As an undergraduate at Harvard and graduate student at Cambridge, Oppenheimer was increasingly tormented by the fear that he was not among the elect. He wrote pathetic, euphuistic letters to Herbert W. Smith, a favorite high-school teacher who became a close friend, in which elaborate efforts to laugh off his fears by self-ridicule collapse periodically into simple laments of worthlessness: “…You must see that it is very hard to remain innocent and satisfied, when science and literature and the people you admire…all proclaim the beauty and wonder and emotional and aesthetic wealth of a host of benisons which you haven’t got.” Conventional reassurance, such as high grades from admiring teachers, was unavailing. Personal worth measured on some uncalibrated scale was the central obsession in young Oppenheimer’s letters, not society’s table of ranks, and certainly not the metaphysical hierarchies of values that obsessed poets like Donne and Baudelaire. He lacked the ultimate arrogance of metaphysical passion—or is it meekness?—which turns the individual’s problem of personal merit into the universal problem of all creatures confronting the limits that god or nature has imposed on their brief lives.

It is not, I think, a confusion to read such philosophical issues into the tormented letters of a young man drifting toward insanity. Philosophical issues are no less genuine when the mind on which they press is cracking. In any case, dementia praecox (schizophrenia in today’s jargon) was the label that Oppenheimer’s psychiatrist put upon him, and the editors of the present collection have dug out friends’ recollections of truly alarming episodes. Oppenheimer tried to strangle Francis Fergusson, a friend he especially admired (and envied?) for superior literary ability. On another occasion Oppenheimer hastily abandoned a vacation party, telling his companions that he had to rush back to Cambridge and remove the poisoned apple he had left on the desk of P.M.S. Blackett, an exceptionally brilliant physicist. There were “unsatisfactory sexual ventures,” as the genteel editors cryptically remark. Periodically Oppenheimer’s parents and friends seem to have worried about suicide, especially during his year of graduate study in physics at Cambridge University, where he felt terribly inept, in part because he was expected to become an experimentalist as well as a theorist, though he could not solder two wires properly.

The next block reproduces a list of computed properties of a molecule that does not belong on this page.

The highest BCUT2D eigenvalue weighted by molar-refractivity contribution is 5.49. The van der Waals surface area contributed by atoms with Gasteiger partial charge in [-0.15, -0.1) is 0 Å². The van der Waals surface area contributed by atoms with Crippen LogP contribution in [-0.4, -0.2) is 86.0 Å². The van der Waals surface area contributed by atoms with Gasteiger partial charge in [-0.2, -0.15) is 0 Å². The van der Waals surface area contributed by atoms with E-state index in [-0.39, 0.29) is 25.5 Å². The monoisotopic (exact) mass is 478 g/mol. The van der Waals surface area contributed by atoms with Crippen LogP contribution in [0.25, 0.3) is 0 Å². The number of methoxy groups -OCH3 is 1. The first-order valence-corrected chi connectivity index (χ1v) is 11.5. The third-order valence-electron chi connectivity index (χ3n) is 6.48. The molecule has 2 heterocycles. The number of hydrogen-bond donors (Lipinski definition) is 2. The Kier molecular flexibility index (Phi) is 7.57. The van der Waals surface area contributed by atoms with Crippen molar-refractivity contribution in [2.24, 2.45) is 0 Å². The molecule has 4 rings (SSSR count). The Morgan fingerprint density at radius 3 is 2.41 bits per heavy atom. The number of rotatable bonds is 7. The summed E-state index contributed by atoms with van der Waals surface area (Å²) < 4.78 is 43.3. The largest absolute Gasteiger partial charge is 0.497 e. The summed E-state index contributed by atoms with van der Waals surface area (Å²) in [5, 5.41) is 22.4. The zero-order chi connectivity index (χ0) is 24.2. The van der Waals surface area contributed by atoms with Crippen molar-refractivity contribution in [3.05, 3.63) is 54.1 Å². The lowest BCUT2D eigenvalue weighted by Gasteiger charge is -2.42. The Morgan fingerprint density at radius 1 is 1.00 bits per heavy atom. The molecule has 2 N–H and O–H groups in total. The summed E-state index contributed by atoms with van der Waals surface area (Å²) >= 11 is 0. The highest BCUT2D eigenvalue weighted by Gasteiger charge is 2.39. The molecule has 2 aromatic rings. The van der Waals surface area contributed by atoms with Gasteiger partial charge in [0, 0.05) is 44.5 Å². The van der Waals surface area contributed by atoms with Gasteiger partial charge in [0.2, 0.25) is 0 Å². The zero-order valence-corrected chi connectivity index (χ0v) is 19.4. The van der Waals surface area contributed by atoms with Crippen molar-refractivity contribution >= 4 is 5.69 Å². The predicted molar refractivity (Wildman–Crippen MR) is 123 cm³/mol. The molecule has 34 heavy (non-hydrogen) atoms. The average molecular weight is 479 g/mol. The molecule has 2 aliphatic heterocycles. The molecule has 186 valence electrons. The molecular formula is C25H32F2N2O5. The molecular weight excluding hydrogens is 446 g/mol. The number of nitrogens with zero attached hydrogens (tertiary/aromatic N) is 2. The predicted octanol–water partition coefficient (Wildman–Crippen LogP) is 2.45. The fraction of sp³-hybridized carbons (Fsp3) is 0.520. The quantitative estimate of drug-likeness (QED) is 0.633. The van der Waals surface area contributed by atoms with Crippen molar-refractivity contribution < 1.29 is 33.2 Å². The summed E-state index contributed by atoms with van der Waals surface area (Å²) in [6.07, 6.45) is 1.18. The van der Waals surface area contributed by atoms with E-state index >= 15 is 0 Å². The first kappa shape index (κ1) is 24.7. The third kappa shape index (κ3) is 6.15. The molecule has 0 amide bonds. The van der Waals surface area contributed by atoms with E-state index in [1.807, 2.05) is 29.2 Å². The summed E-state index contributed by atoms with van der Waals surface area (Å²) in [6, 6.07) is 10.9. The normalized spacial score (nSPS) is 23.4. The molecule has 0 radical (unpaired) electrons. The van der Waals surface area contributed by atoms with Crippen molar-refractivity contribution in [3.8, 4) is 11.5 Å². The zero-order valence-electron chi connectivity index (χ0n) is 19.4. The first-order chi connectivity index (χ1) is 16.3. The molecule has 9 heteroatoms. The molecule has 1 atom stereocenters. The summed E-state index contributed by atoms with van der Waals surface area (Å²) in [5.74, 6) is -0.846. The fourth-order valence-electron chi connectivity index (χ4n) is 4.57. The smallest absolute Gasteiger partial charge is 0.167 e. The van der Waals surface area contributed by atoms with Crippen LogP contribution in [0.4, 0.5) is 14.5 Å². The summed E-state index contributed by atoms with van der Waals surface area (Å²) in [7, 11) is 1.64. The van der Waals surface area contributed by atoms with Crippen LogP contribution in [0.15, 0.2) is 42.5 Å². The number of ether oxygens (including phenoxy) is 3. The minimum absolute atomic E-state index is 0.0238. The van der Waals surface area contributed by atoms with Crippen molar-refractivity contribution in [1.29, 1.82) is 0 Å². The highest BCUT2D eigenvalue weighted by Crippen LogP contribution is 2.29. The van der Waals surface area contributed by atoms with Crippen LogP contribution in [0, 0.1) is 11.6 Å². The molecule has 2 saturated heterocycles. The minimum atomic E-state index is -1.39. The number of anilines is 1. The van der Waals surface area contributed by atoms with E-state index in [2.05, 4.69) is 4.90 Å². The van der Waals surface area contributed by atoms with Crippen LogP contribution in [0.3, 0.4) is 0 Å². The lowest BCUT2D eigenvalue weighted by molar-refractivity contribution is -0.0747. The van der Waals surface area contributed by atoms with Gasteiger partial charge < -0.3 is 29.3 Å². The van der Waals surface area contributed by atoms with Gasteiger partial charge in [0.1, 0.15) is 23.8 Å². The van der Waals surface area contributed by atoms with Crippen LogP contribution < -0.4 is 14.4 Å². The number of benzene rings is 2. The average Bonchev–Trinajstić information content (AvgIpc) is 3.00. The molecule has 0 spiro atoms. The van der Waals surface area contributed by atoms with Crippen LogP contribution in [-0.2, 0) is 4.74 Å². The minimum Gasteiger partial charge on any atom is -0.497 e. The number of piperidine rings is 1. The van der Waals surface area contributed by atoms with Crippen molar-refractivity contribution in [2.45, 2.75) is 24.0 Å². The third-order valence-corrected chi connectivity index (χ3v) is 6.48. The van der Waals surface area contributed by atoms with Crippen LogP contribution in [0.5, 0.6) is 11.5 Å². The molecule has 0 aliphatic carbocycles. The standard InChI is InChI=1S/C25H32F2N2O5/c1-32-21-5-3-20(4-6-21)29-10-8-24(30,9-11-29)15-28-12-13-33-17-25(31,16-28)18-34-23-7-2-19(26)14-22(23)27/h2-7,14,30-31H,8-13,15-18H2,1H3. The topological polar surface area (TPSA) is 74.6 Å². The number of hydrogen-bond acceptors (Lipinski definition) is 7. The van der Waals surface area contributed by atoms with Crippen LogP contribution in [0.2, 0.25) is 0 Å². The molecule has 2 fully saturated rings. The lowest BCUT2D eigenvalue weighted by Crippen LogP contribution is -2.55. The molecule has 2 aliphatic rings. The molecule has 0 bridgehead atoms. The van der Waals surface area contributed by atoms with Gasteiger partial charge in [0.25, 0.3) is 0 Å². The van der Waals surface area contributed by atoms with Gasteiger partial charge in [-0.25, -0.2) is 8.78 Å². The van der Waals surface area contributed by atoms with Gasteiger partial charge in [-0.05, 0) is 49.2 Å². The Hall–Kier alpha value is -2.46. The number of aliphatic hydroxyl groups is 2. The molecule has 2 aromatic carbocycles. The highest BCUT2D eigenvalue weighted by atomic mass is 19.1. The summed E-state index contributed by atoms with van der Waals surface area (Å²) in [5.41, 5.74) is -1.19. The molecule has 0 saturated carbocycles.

Whether such episodes justified the diagnosis of schizophrenia is less important than Oppenheimer’s conviction that he overcame his troubles when he broke off with psychiatrists and became his own disciplinarian. A brief, cryptic self-diagnosis, written to Fergusson following the strangling episode, centered on “the awful fact of excellence,” which was lacking in the poems and stories he had been sending to Smith and Fergusson with joking comments about their worthlessness. (Evidently the editors agree with that judgment, for they have included only two samples of young Oppenheimer’s literary efforts and the embarrassed reader does not cry out for more.) In his mid-twenties Oppenheimer gradually abandoned his “masturbatic” writing, as he characterized it. It would be more accurate to call it a literary effort so anxiously self-centered as to be self-defeating. It ended in stoical acceptance of failure and regression to “the sweet luxury of being taught,” as he described his sessions with a teacher of Sanskrit.

In his mid-twenties stoicism mastered anxiety in physics too. To be sure, in that field he was becoming the stoic as emperor rather than slave, but cultivation of inner detachment attended his success in physics no less than his defeat in literature. Intense striving continued while pathological self-doubt was subdued, not by vulgar self-congratulation, but by insistence that one’s deepest feelings must be detached from lust for recognition or fear of scorn. Perhaps stoicism is the wrong term for Oppenheimer’s mature philosophy of life. Epicureanism may be more appropriate, in the original sense of a search for largely intellectual pleasures in seclusion from the disturbing world. He did not attempt a philosophical justification for his continued devotion to intense striving while cultivating inner detachment, but neither did he attempt a philosophical justification of the new physics. A tendency to brush off philosophical inquiry was part of Oppenheimer’s disciplined detachment as it had been of his elemental self-laceration. He did not dismiss philosophy with a sneer, as so many contemporary scientists do, but he dismissed it nevertheless.